Have you seen the story doing the rounds about a couple in America who were sent an anonymous letter accusing them of being “selfish” for raising their two boys in an upstairs flat?
The typed note, clearly from a neighbour, says “shame on you” for not having a “yard” with “a swingset” or “trike to ride when they want to”. Because obviously a house with a garden is not only the dream but also attainable for everyone.
There are many reasons why people live in flats. From a lifestyle choice to the financial benefits and lots in between. And, of course, ultimately it’s no one else’s business – unless you’re the phantom, judgemental letter writer, who has made it so.
Apparently the “selfish” parents want to live near the beach and that’s why they are living in a apartment. If that’s the case, I don’t blame them. How lovely to bring up children with the beach on the doorstep. The chance to play in the sand, paddle in the sea/ocean and enjoy the fresh air as often as they want. Surely that trumps a “yard”? Even with a swingset (which nearby parks should also provide).
Does Freya miss out by not having a garden? Actually I would say she benefits, if anything, because we go out and explore more. Plus she gets a different swingset at each – even better!
From a parenting point of view we give her the best life, filled with things we things are important, we can – and living in a flat enables us to do that. I’m sure the American couple are the same, at least according to the news reports which followed the note being revealed. I don’t think you can ask for much more than that?
Personally, I don’t think this letter is about “selfish” parenting at all; it is something entirely different.
I get it, I do. I’ve seen it from both sides.
Having lived in flats for more than a decade, I know how cross I used to get at being woken up – although in my case it was by adults who should know better, not children. Did I write nasty letters? No, I bought earplugs and got on with my life.
Unless you can afford a detached house, you will always have neighbours – in a flat you just have more of them. We obviously try and keep the noise to acceptable levels – especially in communal areas – although children now call all but two flats (one is empty) in our block home and so we are all roughly in the same (loud) boat. I actually quite like the noise, it feels comforting to know there are always people about and I think I would really struggle in a house.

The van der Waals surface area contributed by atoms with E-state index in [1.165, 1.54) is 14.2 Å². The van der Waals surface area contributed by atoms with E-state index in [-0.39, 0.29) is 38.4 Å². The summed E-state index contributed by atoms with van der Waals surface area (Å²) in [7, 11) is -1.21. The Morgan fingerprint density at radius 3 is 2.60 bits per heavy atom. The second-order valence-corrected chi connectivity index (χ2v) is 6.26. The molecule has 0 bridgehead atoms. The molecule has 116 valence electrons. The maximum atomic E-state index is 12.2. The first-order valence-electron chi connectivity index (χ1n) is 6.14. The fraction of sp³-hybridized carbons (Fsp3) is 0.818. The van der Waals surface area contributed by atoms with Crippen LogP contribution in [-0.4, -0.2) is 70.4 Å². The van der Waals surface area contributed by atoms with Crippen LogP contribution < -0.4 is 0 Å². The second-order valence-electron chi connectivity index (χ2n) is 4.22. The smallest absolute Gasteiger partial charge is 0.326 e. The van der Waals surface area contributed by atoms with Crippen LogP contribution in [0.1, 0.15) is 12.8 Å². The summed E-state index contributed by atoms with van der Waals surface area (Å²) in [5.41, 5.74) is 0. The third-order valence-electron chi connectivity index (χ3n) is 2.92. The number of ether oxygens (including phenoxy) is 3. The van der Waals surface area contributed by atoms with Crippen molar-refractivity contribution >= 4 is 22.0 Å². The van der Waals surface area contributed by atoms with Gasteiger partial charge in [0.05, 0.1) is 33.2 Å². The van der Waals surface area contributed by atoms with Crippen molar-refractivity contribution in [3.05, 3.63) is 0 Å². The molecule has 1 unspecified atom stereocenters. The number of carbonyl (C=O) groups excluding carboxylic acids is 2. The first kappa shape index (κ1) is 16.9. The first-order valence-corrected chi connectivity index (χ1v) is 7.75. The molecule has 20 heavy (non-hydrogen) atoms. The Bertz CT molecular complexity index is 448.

I bet the letter writing neighbour has been disturbed by the children but they can’t really complain about that so they are attacking the parents (and making themself look ridiculous in the process).
The letter ends: “I don’t know this but I doubt either of you had to grow up in these conditions.”
These conditions? A loving home, with an entire beach as a playground. If they didn’t, I’m sure they wish they did!
What do you think? Is flat living only for people without children?
14 thoughts on “Is Living In A Flat With A Child “Selfish” Parenting?”
No way! Not everyone wants large homes with big yards. They might prefer to spend more time with their children and less time cleaning and gardening. Not everyone can afford more than an apartment and don’t want to go into massive debt or live beyond their means, which would not benefit their children.
I have had really annoying neighbours when I have lived in apartments so I do get the noise argument but if your neighbours are considerate and also understanding with each other it could be quite nice to live close by to other people.
Exactly! You’ve hit the nail on the head. I was so surprised that someone actually wrote that note, they must be really clueless.
I’ve always fancied living in a flat ever since I was a child. We used to stay in a flat when we went on holiday to Devon when I was a girl. I would have quite happily lived in one without any thought to not having a garden. Like you say there’s the beach – better than any garden. As for swingsets, they’re a five minute novelty. Most children soon abandon them once they’ve had unrestricted access to them for a couple of weeks.